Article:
James in the Light of Job and Abraham: An Informal Attempt to Discover A Unifying Concept

James in the Light of Job and Abraham: An Informal Attempt to Discover A Unifying Concept

Editor’s Note: The words below this introduction came from Benjamin Elliff in two private email conversations about the book of James. They follow a fairly lame attempt on my part to put the book together on James 2:12. Neither one of us knows for sure if the idea expressed below is exactly what James had in mind when he wrote his letter, but the attempt opens the door for more discussion.

The style of Benjamin’s writing is just what it is–an informal discussion over the internet. He knows how to write formal and scholarly material, but this is not about that. Therefore, there may be mistakes and typos just like a typical email message. But it does represent a fresh way to think about this book that normally seems to defy unifying. I’ve personally struggled for years to make sense of this book. It is one of the most quoted books in the NT and each part seems powerfully stated, yet the book itself seems to lack cohesiveness. This exploratory approach may solve that problem.

The author’s comments stems first from a passage at the end of the book where James says, “We count those blessed who endured. You have heard of the endurance of Job and have seen the outcome of the Lord’s dealings, that the Lord is full of compassion and is merciful” (James 5:11). Added to this, Benjamin adds James’ comments on Abraham in 2:21-24:

  • Was not Abraham our father justified by works when he offered up Isaac his son on the altar? You see that faith was working with his works, and as a result of the works, faith was perfected; and the Scripture was fulfilled which says, “And Abraham believed God, and it was reckoned to him as righteousness,” and he was called the friend of God. You see that a man is justified by works and not by faith alone.”

These two figures, to Benjamin, might be a kind of overlay for James—a guide to him as he writes about currents trials for his readers. Put another way, perhaps James is seeing Job and Abraham before him as he writes and allows their experiences to guide his thoughts.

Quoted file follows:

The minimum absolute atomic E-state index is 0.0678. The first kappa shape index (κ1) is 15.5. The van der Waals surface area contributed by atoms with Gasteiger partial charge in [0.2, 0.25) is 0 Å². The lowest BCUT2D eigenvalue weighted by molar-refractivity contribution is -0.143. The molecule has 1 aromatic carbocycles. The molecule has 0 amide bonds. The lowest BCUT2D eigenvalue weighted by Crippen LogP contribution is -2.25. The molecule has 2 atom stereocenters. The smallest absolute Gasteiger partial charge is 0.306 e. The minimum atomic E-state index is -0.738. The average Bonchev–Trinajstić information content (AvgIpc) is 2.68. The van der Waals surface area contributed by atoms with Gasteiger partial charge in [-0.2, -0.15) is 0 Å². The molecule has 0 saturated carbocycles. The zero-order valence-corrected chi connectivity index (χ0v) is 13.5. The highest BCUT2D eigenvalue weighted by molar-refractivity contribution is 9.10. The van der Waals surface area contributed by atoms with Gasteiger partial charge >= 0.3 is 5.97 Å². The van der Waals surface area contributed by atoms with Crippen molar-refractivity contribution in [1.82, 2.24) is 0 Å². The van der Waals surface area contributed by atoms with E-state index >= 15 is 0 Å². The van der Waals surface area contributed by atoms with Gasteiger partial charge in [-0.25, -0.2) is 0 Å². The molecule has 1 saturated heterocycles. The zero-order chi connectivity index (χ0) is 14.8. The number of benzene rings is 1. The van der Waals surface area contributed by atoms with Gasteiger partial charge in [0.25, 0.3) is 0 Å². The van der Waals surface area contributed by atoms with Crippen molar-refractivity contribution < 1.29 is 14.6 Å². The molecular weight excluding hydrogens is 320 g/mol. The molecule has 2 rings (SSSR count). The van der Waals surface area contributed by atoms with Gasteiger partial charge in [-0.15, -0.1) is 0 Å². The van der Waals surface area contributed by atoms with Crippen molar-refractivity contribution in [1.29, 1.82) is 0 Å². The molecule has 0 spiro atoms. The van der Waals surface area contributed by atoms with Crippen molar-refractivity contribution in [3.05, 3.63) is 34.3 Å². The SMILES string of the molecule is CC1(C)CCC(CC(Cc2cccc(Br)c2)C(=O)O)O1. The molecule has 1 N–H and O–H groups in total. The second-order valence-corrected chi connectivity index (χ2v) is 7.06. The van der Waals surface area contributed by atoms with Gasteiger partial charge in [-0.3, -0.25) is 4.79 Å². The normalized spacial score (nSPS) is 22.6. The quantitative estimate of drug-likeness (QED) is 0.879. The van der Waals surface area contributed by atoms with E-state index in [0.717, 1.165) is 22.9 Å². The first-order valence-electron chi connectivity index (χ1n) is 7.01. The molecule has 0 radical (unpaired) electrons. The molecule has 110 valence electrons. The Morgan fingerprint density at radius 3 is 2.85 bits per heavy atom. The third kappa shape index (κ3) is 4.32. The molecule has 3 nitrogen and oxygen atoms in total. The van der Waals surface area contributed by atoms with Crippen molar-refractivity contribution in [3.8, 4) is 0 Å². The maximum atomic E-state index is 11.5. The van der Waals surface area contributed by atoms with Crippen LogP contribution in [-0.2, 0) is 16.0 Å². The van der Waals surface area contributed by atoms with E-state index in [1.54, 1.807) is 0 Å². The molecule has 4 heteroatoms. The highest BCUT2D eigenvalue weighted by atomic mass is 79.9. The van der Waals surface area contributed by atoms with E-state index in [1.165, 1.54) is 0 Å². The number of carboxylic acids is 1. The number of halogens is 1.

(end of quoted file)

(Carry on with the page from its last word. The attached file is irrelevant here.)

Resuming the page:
See what you think. And don’t hold Benjamin or me to this. We may change our views again! Benjamin is definitely not saying he knows the following idea is what James had in mind, but I do feel it is worth your time to examine. (Jim Elliff)

Benjamin Elliff wrote: “There has to be something pulling all this stuff together in James. At one time I thought that the theme was the whole issue of the patience of Job. In other words, Job fell into a trial, and it produced patience in him. He became poor, and he should have boasted in his new humility, since it was making him rich in spirit. And when he failed the test somewhat and sinned by wondering if God is unjust, he needed to realize that, yes, God brings the outward temptation to deny him, but the real temptation comes from inside a person–from a person’s own desires. If he fails the test and sins, he has only himself to blame. God is giving him a good gift of poverty, which his own desires are making into a mortal test/trial. So he should put his hand over his mouth and be “slow to speak, slow to anger.” Were you there, Job, when the morning stars sang together? Ok then: shut up, Job.

“It’s not enough to say that you believe that God is good. You have to be a doer of the word. When the time comes when you are tempted to curse God and die, you have to jab a bridle-ring through your tongue and bully it into submission. Don’t just protest that widows always used to bless your name (that’s one thing that Job said). Keep on loving the widows even in your new poverty. Get used to actually hanging out with poor people, and not just offering philanthropy. You are now a poor person yourself, Job, so get used to it and don’t complain.

“And why are you so keen to hang out with your rich friends from the past, Job? Aren’t they the very ones who accuse you before God and man and look down on your new poverty? Why do you care what they think? God has chosen the poor to inherit his kingdom.

“Let’s see your work do some speaking now, Job, and not just when you were rich. If you want to get cleared before God, this is the way.